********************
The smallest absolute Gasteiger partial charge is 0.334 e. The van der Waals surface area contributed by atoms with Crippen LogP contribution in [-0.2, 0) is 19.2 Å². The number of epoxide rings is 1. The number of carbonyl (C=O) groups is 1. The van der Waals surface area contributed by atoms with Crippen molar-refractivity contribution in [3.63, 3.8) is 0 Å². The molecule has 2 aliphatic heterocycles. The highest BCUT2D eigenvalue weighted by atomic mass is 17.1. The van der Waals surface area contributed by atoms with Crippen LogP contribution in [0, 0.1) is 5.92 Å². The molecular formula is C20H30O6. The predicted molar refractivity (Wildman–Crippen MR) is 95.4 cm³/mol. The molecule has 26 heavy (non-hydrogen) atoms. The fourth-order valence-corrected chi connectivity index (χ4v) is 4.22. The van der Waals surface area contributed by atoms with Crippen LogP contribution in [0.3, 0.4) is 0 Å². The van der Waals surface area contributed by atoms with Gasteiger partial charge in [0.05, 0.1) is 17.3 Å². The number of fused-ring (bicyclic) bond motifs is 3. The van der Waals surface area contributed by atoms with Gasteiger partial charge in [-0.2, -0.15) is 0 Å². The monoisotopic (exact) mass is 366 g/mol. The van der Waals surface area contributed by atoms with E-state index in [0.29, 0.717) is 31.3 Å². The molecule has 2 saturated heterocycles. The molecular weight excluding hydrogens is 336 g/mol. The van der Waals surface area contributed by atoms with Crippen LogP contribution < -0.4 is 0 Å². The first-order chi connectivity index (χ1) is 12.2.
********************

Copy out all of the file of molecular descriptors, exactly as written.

The smallest absolute Gasteiger partial charge is 0.334 e. The van der Waals surface area contributed by atoms with Crippen LogP contribution in [-0.2, 0) is 19.2 Å². The number of epoxide rings is 1. The number of carbonyl (C=O) groups is 1. The van der Waals surface area contributed by atoms with Crippen molar-refractivity contribution in [3.63, 3.8) is 0 Å². The molecule has 2 aliphatic heterocycles. The highest BCUT2D eigenvalue weighted by atomic mass is 17.1. The van der Waals surface area contributed by atoms with Crippen LogP contribution in [0, 0.1) is 5.92 Å². The molecular formula is C20H30O6. The predicted molar refractivity (Wildman–Crippen MR) is 95.4 cm³/mol. The molecule has 26 heavy (non-hydrogen) atoms. The fourth-order valence-corrected chi connectivity index (χ4v) is 4.22. The van der Waals surface area contributed by atoms with Crippen LogP contribution in [0.3, 0.4) is 0 Å². The van der Waals surface area contributed by atoms with Gasteiger partial charge in [0.05, 0.1) is 17.3 Å². The number of fused-ring (bicyclic) bond motifs is 3. The van der Waals surface area contributed by atoms with Gasteiger partial charge in [-0.2, -0.15) is 0 Å². The monoisotopic (exact) mass is 366 g/mol. The van der Waals surface area contributed by atoms with E-state index in [0.29, 0.717) is 31.3 Å². The molecule has 2 saturated heterocycles. The molecular weight excluding hydrogens is 336 g/mol. The van der Waals surface area contributed by atoms with Crippen LogP contribution < -0.4 is 0 Å². The first-order chi connectivity index (χ1) is 12.2.